particular agent is insufficient in the conduct of a risk assessment. Other factors that should be considered, as appropriate, include: Pathogenicity of the agent and infectious dose Potential outcome of exposure Natural route of infection Other routes of infection, resulting from laboratory manipulations (parenteral, airborne, ingestion) Stability of the agent in the environment Concentration of the agent and volume of concentrated material to be manipulated Presence of a suitable host (human or animal) Information available from animal studies and reports of laboratory-acquired infections or clinical reports Laboratory activity planned (sonication, aerosolization, centrifugation, etc.) Any genetic manipulation of the organism that may extend the host range of the agent or alter the agents sensitivity to known, effective treatment regimens Local availability of effective prophylaxis or therapeutic interventions.

The risk assessment procedure described above works well when there is adequate information available. However, there are situations when the information is insufficient to perform an appropriate risk assessment, for example, with environmental samples or epidemiological samples. In these cases, it is prudent to take a cautious approach to specimen manipulation. Standard precautions should always be followed, and barrier protections applied (gloves, gowns, eye protection), whenever samples are obtained. Basic containment- Biosafety Level 2 practices and procedures should be the minimum requirement for handling specimens. Transport of specimens should follow national and/or international rules and regulations. Five principal routes of laboratory transmission are parenteral inoculations with syringe needles or other contaminated sharps, spills and splashes onto skin and mucous membranes, ingestion through mouth pipetting, animal bites and scratches, and inhalation exposures to infectious aerosols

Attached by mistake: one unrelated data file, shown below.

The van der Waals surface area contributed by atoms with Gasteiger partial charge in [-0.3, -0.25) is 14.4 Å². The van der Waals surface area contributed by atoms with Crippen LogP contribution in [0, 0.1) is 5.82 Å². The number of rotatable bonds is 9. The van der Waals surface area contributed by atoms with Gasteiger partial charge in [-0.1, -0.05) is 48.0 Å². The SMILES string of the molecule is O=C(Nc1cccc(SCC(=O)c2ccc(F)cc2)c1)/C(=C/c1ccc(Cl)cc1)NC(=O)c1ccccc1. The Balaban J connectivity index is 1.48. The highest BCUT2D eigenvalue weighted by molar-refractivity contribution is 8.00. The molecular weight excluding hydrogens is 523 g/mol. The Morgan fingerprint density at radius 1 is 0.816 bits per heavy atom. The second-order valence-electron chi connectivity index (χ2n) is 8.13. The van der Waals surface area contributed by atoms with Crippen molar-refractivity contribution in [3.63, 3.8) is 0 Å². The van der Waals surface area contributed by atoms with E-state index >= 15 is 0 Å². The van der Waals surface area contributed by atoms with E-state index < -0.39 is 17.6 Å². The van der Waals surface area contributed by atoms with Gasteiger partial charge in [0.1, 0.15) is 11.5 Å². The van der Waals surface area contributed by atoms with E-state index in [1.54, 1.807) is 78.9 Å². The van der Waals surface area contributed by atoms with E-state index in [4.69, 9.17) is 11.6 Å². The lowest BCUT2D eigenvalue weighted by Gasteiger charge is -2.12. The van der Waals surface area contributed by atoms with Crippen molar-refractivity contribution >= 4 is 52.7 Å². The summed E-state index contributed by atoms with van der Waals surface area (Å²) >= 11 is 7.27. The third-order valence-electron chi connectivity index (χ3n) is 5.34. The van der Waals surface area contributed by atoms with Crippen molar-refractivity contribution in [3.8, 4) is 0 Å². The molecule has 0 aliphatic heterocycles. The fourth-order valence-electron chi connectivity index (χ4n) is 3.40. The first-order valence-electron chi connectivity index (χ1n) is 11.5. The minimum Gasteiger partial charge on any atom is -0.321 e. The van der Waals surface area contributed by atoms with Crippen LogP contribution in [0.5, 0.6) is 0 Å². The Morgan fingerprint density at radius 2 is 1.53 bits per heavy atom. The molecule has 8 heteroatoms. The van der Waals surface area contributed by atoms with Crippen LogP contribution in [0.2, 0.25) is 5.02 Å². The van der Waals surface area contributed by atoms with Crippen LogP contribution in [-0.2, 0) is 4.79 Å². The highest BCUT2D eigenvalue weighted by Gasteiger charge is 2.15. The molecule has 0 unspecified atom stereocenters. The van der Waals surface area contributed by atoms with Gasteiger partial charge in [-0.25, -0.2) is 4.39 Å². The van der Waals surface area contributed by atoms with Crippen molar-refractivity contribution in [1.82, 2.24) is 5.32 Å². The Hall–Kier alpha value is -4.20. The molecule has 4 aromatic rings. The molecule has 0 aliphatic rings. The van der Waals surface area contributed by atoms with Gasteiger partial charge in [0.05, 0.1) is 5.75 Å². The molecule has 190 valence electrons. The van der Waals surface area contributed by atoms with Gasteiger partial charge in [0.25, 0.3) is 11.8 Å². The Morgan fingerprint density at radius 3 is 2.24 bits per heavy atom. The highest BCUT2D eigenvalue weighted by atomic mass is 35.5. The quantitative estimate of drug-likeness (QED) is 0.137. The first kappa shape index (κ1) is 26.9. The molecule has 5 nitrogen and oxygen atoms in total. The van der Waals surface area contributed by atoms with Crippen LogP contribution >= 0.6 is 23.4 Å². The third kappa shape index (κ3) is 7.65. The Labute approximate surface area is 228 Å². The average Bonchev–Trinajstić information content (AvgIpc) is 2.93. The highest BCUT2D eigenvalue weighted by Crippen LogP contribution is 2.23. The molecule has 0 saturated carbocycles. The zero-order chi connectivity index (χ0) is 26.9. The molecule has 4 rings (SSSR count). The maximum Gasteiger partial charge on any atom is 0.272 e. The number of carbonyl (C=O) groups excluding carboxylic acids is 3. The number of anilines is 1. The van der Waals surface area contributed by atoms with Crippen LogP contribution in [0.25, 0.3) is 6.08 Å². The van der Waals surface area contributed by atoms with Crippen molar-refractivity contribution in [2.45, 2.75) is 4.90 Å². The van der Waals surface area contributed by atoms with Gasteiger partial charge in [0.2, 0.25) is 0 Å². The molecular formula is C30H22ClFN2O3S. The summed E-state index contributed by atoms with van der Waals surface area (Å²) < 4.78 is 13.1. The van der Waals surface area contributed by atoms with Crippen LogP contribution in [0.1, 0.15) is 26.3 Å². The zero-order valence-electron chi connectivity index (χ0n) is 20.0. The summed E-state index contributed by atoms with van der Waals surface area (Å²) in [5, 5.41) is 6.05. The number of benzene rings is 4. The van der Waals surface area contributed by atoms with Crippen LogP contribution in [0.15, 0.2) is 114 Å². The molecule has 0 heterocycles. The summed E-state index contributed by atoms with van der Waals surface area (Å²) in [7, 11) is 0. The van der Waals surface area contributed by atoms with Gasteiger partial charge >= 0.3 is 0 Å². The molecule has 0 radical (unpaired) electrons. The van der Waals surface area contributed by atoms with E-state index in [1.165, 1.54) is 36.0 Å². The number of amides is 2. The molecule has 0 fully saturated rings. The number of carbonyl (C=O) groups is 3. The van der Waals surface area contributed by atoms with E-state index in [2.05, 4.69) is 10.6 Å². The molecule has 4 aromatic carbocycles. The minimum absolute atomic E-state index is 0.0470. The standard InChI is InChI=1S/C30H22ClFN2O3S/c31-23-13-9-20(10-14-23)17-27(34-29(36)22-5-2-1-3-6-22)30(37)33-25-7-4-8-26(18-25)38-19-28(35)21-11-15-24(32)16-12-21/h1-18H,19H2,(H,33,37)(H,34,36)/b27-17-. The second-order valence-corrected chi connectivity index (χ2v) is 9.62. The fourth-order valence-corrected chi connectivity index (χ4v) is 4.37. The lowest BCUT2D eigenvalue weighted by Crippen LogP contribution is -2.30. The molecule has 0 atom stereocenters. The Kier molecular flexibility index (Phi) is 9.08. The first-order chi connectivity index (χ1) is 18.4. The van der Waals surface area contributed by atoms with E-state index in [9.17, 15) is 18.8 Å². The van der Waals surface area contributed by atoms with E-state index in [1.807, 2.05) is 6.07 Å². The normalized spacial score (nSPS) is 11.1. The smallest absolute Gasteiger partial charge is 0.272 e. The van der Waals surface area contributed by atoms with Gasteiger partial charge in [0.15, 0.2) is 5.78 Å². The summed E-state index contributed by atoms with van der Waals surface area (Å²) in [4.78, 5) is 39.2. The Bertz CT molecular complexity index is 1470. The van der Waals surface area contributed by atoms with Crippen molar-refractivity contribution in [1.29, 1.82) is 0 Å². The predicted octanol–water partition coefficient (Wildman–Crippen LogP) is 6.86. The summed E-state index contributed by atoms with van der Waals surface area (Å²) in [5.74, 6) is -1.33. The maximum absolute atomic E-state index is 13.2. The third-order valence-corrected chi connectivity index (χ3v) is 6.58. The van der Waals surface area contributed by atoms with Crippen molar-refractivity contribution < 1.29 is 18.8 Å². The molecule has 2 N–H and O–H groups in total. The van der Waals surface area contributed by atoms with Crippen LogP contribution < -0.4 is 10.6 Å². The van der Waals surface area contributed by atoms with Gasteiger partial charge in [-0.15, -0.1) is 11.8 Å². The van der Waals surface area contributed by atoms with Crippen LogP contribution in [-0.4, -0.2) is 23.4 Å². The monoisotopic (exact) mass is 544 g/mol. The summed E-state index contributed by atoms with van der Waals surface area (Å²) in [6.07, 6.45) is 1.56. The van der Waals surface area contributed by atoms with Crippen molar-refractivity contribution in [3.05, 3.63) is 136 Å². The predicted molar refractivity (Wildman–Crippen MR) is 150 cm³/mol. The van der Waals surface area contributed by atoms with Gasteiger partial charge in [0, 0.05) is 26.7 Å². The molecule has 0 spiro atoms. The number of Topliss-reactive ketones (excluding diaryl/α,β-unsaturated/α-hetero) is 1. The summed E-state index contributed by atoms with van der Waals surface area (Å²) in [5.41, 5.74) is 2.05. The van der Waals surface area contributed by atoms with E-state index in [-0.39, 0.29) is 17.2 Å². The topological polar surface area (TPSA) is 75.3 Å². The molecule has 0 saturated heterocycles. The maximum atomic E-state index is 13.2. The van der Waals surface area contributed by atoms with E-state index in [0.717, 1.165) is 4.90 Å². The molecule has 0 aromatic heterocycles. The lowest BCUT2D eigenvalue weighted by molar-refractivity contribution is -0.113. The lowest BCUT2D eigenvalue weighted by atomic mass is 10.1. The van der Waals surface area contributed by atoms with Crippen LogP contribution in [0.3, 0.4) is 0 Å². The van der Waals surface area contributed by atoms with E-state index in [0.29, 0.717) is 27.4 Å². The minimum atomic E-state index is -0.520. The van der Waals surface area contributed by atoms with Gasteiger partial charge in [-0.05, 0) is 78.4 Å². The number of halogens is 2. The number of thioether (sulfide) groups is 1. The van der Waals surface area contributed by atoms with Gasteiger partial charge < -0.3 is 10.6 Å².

Among these routes, aerosols are a serious hazard because they are ubiquitous in laboratory procedures, are usually undetected, and are extremely pervasive, placing the laboratory worker carrying out the procedure and other persons in the laboratory at risk of infection.

Code of practice This code is a listing of the most essential laboratory practices and procedures that are basic to GMT. In many laboratories and national laboratory programmes, this code may be used to develop written practices and procedures for safe laboratory operations.

Each laboratory should adopt a safety or operations manual that identifies known and potential hazards, and specifies practices and procedures to eliminate or minimize such hazards. GMTs are fundamental to laboratory safety. Specialized laboratory equipment is a supplement to but can never replace appropriate procedures. The most important concepts are listed below. Access 1. The international biohazard warning symbol and sign (Figure 1) must be displayed on the doors of the rooms where microorganisms of Risk Group 2 or higher risk groups are handled. 2. Only authorized persons should be allowed to enter the laboratory working areas. 3. Laboratory doors should be kept closed. 4. Children should not be authorized or allowed to enter laboratory working areas. 5. Access to animal houses should be specially authorized. 6. No animals should be admitted other than those involved in the work of the laboratory.